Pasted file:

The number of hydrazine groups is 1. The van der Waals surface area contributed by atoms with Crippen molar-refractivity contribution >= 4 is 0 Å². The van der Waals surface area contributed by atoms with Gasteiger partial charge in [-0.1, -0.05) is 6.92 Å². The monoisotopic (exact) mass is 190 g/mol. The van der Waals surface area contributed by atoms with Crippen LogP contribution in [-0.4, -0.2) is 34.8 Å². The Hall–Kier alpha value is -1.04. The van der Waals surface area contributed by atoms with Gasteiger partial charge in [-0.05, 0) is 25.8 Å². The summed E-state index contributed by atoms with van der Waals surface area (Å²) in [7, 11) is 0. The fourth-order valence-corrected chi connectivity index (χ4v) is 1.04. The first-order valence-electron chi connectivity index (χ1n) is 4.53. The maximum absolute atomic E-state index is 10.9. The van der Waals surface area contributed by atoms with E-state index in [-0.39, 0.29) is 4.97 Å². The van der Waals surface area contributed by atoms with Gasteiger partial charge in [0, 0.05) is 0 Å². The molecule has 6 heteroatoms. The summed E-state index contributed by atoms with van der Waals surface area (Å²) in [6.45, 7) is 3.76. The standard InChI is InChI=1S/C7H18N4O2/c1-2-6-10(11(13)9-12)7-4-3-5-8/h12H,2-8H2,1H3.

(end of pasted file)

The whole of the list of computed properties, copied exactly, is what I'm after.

The number of hydrazine groups is 1. The van der Waals surface area contributed by atoms with Crippen molar-refractivity contribution >= 4 is 0 Å². The van der Waals surface area contributed by atoms with Gasteiger partial charge in [-0.1, -0.05) is 6.92 Å². The monoisotopic (exact) mass is 190 g/mol. The van der Waals surface area contributed by atoms with Crippen LogP contribution in [-0.4, -0.2) is 34.8 Å². The Hall–Kier alpha value is -1.04. The van der Waals surface area contributed by atoms with Gasteiger partial charge in [-0.05, 0) is 25.8 Å². The summed E-state index contributed by atoms with van der Waals surface area (Å²) in [7, 11) is 0. The fourth-order valence-corrected chi connectivity index (χ4v) is 1.04. The first-order valence-electron chi connectivity index (χ1n) is 4.53. The maximum absolute atomic E-state index is 10.9. The van der Waals surface area contributed by atoms with E-state index in [-0.39, 0.29) is 4.97 Å². The van der Waals surface area contributed by atoms with Gasteiger partial charge in [0, 0.05) is 0 Å². The molecule has 6 heteroatoms. The summed E-state index contributed by atoms with van der Waals surface area (Å²) in [6.45, 7) is 3.76. The standard InChI is InChI=1S/C7H18N4O2/c1-2-6-10(11(13)9-12)7-4-3-5-8/h12H,2-8H2,1H3.